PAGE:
Link: TOC 2010: Arianna Huffington, ‘Publishing Is Dead; Long Live Publishing!’
Self-expression is the new entertainment. So, you know, we used to never question the fact that people could be sitting on a couch for seven hours watching bad TV. Right, and nobody said, “why are they doing that without anybody paying them?”
Clay Shirky also speaks about how passive consumption need not be the primary means of entertainment in Gin, Television, and Social Surplus, one of my favourite of his talks.
And what did we do with that free time? Well, mostly we spent it watching TV.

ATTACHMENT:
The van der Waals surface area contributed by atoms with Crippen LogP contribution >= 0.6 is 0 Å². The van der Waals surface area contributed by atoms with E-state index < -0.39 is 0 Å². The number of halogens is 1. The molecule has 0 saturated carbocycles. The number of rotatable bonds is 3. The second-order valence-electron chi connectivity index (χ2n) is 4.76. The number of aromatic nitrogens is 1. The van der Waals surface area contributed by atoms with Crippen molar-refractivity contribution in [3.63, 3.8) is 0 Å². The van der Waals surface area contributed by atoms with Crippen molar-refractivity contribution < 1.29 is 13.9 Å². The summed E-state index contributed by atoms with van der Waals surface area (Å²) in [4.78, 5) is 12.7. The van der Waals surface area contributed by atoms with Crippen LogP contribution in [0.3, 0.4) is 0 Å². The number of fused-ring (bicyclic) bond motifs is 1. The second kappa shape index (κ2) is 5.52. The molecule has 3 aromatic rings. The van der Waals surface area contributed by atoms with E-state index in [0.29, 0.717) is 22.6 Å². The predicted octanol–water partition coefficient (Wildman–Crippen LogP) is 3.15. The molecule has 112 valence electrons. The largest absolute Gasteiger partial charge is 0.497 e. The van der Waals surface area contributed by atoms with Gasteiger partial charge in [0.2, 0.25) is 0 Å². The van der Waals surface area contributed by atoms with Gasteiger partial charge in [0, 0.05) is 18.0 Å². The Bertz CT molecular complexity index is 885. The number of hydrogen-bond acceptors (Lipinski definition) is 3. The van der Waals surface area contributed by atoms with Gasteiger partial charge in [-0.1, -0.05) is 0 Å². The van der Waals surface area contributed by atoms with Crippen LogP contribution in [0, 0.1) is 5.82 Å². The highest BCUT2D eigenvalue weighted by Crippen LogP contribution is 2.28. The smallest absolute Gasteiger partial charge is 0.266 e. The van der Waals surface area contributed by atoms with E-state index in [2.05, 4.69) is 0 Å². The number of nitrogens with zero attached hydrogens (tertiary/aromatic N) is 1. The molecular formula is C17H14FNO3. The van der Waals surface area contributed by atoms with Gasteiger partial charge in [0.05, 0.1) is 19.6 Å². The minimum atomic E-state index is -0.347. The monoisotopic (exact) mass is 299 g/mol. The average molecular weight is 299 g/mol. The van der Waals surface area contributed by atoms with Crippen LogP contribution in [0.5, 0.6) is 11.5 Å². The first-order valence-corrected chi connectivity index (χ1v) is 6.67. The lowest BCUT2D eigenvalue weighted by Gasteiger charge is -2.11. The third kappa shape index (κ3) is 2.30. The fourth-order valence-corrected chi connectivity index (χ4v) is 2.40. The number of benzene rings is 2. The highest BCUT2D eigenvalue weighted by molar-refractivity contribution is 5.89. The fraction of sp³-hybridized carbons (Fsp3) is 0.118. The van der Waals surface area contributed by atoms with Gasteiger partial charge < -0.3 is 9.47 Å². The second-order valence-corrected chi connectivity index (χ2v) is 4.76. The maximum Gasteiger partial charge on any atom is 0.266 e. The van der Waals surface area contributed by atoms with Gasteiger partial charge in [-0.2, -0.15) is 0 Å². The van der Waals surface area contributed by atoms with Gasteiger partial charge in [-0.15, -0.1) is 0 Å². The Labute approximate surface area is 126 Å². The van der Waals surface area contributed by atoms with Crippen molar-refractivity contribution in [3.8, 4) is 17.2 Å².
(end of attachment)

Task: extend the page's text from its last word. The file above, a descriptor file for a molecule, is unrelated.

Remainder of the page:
We did that for decades. We watched I Love Lucy. We watched Gilligan’s Island. We watch Malcolm in the Middle. We watch Desperate Housewives. Desperate Housewives essentially functioned as a kind of cognitive heat sink, dissipating thinking that might otherwise have built up and caused society to overheat.
And it’s only now, as we’re waking up from that collective bender, that we’re starting to see the cognitive surplus as an asset rather than as a crisis. We’re seeing things being designed to take advantage of that surplus, to deploy it in ways more engaging than just having a TV in everybody’s basement.
That we have the means to contribute to a global bank of knowledge and entertainment, rather than simply being broadcasted at, is one of the very important societal changes caused by the internet. I think it’s also at the root of many of the “problems” for traditional industry and media production; though I’d regard it more as an “opportunity”.